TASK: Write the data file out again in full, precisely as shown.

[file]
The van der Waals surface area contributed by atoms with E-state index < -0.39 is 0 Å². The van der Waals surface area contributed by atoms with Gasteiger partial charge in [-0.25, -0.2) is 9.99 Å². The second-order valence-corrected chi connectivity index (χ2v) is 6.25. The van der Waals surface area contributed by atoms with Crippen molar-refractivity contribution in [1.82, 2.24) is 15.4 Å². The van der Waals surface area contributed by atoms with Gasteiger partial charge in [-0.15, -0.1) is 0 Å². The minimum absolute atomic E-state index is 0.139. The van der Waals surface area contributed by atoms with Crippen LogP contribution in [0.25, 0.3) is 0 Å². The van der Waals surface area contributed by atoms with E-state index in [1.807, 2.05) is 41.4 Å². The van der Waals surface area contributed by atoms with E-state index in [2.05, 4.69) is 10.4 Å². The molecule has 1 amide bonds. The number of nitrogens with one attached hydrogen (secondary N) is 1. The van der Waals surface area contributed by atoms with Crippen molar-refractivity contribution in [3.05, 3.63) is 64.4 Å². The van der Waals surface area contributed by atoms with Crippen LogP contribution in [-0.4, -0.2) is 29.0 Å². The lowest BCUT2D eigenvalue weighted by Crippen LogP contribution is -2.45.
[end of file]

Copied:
The van der Waals surface area contributed by atoms with E-state index < -0.39 is 0 Å². The van der Waals surface area contributed by atoms with Gasteiger partial charge in [-0.25, -0.2) is 9.99 Å². The second-order valence-corrected chi connectivity index (χ2v) is 6.25. The van der Waals surface area contributed by atoms with Crippen molar-refractivity contribution in [1.82, 2.24) is 15.4 Å². The van der Waals surface area contributed by atoms with Gasteiger partial charge in [-0.15, -0.1) is 0 Å². The minimum absolute atomic E-state index is 0.139. The van der Waals surface area contributed by atoms with Crippen LogP contribution in [0.25, 0.3) is 0 Å². The van der Waals surface area contributed by atoms with E-state index in [1.807, 2.05) is 41.4 Å². The van der Waals surface area contributed by atoms with E-state index in [2.05, 4.69) is 10.4 Å². The molecule has 1 amide bonds. The number of nitrogens with one attached hydrogen (secondary N) is 1. The van der Waals surface area contributed by atoms with Crippen molar-refractivity contribution in [3.05, 3.63) is 64.4 Å². The van der Waals surface area contributed by atoms with Crippen LogP contribution in [-0.4, -0.2) is 29.0 Å². The lowest BCUT2D eigenvalue weighted by Crippen LogP contribution is -2.45.